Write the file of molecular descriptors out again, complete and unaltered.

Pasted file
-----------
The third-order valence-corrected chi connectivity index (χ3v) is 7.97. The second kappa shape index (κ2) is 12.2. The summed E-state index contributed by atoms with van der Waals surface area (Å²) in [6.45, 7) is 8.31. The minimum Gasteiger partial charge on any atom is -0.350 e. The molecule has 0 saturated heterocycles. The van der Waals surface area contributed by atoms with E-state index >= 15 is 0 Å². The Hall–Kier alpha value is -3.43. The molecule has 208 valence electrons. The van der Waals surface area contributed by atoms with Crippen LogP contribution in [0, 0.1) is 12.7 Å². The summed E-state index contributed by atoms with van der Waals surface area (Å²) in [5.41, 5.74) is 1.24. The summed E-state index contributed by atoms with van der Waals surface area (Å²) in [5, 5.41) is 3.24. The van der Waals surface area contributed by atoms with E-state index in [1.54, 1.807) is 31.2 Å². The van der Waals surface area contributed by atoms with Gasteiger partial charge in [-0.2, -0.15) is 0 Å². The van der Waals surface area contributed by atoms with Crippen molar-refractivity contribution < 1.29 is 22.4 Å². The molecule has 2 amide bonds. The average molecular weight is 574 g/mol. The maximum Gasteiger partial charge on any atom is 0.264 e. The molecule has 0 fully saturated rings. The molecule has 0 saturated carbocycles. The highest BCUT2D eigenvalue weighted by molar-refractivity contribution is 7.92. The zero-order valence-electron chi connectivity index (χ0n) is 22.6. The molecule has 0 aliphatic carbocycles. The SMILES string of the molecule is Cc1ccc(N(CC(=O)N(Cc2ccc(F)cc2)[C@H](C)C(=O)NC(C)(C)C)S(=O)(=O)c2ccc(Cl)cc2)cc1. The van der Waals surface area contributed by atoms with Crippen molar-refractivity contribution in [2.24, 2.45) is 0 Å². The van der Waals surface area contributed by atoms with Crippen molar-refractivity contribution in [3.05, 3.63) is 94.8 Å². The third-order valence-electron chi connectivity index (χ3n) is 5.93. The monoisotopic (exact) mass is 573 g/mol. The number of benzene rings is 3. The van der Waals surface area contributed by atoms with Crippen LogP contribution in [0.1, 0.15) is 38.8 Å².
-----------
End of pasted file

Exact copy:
The third-order valence-corrected chi connectivity index (χ3v) is 7.97. The second kappa shape index (κ2) is 12.2. The summed E-state index contributed by atoms with van der Waals surface area (Å²) in [6.45, 7) is 8.31. The minimum Gasteiger partial charge on any atom is -0.350 e. The molecule has 0 saturated heterocycles. The van der Waals surface area contributed by atoms with E-state index >= 15 is 0 Å². The Hall–Kier alpha value is -3.43. The molecule has 208 valence electrons. The van der Waals surface area contributed by atoms with Crippen LogP contribution in [0, 0.1) is 12.7 Å². The summed E-state index contributed by atoms with van der Waals surface area (Å²) in [5.41, 5.74) is 1.24. The summed E-state index contributed by atoms with van der Waals surface area (Å²) in [5, 5.41) is 3.24. The van der Waals surface area contributed by atoms with E-state index in [1.54, 1.807) is 31.2 Å². The van der Waals surface area contributed by atoms with Gasteiger partial charge in [-0.2, -0.15) is 0 Å². The van der Waals surface area contributed by atoms with Crippen molar-refractivity contribution < 1.29 is 22.4 Å². The molecule has 2 amide bonds. The average molecular weight is 574 g/mol. The maximum Gasteiger partial charge on any atom is 0.264 e. The molecule has 0 fully saturated rings. The molecule has 0 saturated carbocycles. The highest BCUT2D eigenvalue weighted by molar-refractivity contribution is 7.92. The zero-order valence-electron chi connectivity index (χ0n) is 22.6. The molecule has 0 aliphatic carbocycles. The SMILES string of the molecule is Cc1ccc(N(CC(=O)N(Cc2ccc(F)cc2)[C@H](C)C(=O)NC(C)(C)C)S(=O)(=O)c2ccc(Cl)cc2)cc1. The van der Waals surface area contributed by atoms with Crippen molar-refractivity contribution in [2.24, 2.45) is 0 Å². The van der Waals surface area contributed by atoms with Crippen molar-refractivity contribution in [3.05, 3.63) is 94.8 Å². The third-order valence-electron chi connectivity index (χ3n) is 5.93. The monoisotopic (exact) mass is 573 g/mol. The number of benzene rings is 3. The van der Waals surface area contributed by atoms with Crippen LogP contribution in [0.1, 0.15) is 38.8 Å².